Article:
This was my first time in fast food restaurant. Believe me, I would never go if it weren't for the certain circumstances. I had about half an hour to spent with Eduardo's nephew so I thought Sandwich Qbano would be a cool place for the 8-year-old. Well, I can't complain about the restaurant itself. It was located by the lively Parque Bolívar and the outside table was a good vantage point for watching the activity in the square. Also the service was friendly. But I've always had doubts about the quality of their food.
Favorite Dish: As the name suggests, their speciality is a great variety of sandwiches. Fortunately, they also have three kinds of salads. Vegetales was the only meatless option so I chose that one. It came with lettuce, pea, carrot, sweet corn, avocado and tomato. The salad was usually served with french dressing but I asked for a piece of lime instead. I had a bottle of cold Pilsen beer with the meal and my little friend just Coca Cola. All together it was 10.800 COP (December 2009).
Arepas are delicious flat breads made of corn which are popular in several countries of northern South America. They can either be filled like a sandwich or just eaten hot with butter. In Colombia arepa has deep roots in colonial farms and the cuisine of the indigenous people. They are usually eaten for breakfast or as an afternoon snack. Arepas are sold throughout Colombia and there are many ways to prepare them.
When I told Natalie that arepas are my favourite Colombian breakfast (and snack) she said I should definitely try arepa de choclo sold at Las Malvinas farmer's market. I really like markets and always try to visit them so one morning I made it to Las Malvinas. The market is huge so I had to ask about the place. Everybody knew it, this little place is very popular. It was interesting to look the woman making the arepas. She sold them so quickly that they were fresh and warm all the time.
Favorite Dish: Arepas de choclo con queso are made with fresh corn which gives them a sweet taste. Crumbled queso fresco (similar to farmer's cheese) adds a salty contrast. I had one and I swear, it was the sweetest and most moist arepa I've ever eaten. Oh, I thought I was in heaven... so delicious... I immediately had another one :) Together with all the fruits I bought at the market it made a perfect lunch I can here only dream about.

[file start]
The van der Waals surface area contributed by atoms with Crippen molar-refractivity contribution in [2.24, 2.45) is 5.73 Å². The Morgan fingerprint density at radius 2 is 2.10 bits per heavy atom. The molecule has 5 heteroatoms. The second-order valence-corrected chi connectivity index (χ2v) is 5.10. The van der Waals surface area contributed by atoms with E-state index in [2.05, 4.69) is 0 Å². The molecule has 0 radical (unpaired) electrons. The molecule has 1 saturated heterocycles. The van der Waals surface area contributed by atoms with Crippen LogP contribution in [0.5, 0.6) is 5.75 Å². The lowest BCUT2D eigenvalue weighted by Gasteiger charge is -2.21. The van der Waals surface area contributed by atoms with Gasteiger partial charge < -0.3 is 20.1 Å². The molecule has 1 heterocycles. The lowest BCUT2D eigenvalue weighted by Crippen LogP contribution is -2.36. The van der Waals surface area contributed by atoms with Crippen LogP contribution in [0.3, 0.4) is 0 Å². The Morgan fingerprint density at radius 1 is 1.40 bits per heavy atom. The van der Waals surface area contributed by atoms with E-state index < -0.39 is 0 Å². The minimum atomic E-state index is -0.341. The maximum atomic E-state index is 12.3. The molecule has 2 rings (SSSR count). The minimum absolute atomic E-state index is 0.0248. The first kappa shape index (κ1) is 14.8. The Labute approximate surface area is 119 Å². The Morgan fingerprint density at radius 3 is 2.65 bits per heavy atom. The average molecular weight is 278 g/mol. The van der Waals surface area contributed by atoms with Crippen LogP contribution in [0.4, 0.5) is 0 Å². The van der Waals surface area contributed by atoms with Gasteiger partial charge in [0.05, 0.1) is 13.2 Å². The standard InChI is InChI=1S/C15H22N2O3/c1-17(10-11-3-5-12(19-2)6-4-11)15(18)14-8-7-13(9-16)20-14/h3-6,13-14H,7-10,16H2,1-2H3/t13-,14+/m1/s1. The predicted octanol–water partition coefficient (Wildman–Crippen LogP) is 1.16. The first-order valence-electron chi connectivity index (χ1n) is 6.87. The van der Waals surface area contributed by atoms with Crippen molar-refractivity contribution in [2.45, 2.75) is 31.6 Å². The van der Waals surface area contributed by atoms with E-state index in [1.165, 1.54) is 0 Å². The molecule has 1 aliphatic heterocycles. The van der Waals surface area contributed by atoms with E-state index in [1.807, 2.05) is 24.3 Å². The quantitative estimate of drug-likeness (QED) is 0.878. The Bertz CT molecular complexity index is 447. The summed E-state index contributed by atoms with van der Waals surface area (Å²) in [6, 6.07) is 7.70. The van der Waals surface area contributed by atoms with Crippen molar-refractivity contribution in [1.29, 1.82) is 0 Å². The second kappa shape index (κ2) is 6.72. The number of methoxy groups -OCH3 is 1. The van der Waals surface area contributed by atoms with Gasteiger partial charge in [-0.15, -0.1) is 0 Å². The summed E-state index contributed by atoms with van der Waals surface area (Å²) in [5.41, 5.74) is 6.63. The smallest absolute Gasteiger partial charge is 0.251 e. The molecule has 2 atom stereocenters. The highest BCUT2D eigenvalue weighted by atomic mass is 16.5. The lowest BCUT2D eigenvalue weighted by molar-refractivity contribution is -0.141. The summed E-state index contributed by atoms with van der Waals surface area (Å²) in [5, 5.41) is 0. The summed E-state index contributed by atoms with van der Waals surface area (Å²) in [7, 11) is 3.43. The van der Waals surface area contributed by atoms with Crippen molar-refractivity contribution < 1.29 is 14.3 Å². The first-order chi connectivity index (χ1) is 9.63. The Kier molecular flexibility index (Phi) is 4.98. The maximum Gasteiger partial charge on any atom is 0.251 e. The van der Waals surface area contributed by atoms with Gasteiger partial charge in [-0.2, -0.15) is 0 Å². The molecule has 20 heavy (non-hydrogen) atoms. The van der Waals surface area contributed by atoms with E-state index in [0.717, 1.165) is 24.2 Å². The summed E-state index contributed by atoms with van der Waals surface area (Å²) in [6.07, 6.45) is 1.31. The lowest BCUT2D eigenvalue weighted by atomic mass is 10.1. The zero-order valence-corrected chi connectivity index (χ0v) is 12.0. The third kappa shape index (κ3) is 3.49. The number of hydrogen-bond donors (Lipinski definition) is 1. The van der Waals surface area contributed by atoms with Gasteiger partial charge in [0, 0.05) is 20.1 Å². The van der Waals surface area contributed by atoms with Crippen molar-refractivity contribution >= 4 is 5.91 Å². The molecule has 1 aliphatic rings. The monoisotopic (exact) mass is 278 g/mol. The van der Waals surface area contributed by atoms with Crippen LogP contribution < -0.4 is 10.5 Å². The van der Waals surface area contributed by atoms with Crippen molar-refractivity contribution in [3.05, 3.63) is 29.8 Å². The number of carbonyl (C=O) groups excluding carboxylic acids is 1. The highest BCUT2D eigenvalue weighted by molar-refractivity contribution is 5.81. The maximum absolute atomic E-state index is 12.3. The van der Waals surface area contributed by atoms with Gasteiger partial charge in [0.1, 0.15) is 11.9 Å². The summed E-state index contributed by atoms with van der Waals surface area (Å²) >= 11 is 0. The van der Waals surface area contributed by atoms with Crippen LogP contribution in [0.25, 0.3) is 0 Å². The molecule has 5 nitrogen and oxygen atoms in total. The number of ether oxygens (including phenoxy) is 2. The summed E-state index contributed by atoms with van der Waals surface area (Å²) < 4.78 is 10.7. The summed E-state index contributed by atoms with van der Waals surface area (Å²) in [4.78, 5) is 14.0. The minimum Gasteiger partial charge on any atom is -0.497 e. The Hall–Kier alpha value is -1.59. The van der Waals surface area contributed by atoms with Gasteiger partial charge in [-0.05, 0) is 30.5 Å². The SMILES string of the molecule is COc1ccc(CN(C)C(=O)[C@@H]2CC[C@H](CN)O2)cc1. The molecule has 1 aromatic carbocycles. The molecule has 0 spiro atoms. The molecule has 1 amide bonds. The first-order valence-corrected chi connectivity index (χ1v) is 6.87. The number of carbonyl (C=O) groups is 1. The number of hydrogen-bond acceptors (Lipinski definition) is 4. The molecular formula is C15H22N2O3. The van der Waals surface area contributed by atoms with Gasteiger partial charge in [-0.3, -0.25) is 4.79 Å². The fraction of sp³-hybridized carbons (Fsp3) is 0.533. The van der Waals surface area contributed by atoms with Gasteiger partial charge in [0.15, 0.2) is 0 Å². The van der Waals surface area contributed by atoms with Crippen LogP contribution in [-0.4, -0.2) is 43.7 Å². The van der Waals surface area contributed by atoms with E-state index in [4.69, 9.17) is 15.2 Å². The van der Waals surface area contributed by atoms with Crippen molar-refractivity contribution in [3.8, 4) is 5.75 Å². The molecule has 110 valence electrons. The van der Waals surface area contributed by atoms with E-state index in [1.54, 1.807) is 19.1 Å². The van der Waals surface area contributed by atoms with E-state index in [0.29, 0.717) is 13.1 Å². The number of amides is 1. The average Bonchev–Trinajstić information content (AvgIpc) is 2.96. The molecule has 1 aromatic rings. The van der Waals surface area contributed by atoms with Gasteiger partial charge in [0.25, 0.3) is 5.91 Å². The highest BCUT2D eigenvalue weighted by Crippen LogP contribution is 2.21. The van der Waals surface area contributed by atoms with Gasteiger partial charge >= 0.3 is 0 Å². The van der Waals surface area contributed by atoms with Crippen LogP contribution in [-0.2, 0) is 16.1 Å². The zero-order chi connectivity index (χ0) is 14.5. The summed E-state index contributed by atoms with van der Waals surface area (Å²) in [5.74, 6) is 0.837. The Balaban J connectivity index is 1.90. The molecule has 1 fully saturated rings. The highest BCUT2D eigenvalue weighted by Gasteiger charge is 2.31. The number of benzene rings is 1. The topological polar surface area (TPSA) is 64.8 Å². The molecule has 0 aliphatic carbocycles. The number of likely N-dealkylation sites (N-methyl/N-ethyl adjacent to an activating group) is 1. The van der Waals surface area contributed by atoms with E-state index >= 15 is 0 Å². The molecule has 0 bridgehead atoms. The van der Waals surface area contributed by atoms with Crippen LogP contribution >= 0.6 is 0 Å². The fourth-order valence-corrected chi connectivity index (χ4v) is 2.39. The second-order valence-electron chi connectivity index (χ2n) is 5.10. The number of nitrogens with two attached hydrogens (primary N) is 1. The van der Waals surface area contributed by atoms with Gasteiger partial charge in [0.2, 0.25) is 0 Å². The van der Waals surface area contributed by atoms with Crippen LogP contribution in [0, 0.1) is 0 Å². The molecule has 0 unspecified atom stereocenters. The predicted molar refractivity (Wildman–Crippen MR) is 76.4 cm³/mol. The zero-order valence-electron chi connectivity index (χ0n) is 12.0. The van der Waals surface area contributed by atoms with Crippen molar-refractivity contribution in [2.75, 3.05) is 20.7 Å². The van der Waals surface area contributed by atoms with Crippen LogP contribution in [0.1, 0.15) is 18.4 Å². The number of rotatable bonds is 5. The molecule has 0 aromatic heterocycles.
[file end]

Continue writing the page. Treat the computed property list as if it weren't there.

Bon Marché was founded in 1979 in the city of Pereira. It started as a small bakery and confectionary in the centre of the city. As the production began to expand they started with opening of the new shops in other areas of the city and later also in Armenia and Medellín. Bon Marché specializes in products made with cheese, such as pandebono, pan de yuca (yuca bread) and buñuelos (traditional Colombian Christmas treat but they are popular year round). You can get a variety of breads, from Fench bread to multigrain and integral bread, sweet and sour pastries and a lot more.
I came to Medellín with the night bus from Bogotá. My room was not ready yet so I decided to have a breakfast in panadería Bon Marché which was just around the corner from hostal Tamarindo. I chose the outside table and soon got involved in the conversation with a friendly young couple (and their sweet daughter) from another table. They have a family run publishing house, only a few minutes from there. They invited me to visit but unfortunately I had no time.
Favorite Dish: Nice smell of freshly baked bread was coming from inside and all the products looked really tempting. It was not an easy decision :) I finally made a choice: pandebono, pan de yuca, glass of freshly squeezed orange juice and cappuccino. Thought not the cheapest - 8.700 COP (December 2009) - this made a very delicious breakfast!
If you are in El Poblado and want to have a fruit salad, a fresh juice or a yummy ice cream you can go to L.A. Jugosa on Calle 10. It is just up the road from Parque de El Poblado. I had a delicious ice cream with a brownie, whipped cream, nuts and chocolate sauce. It was 6700 pesos.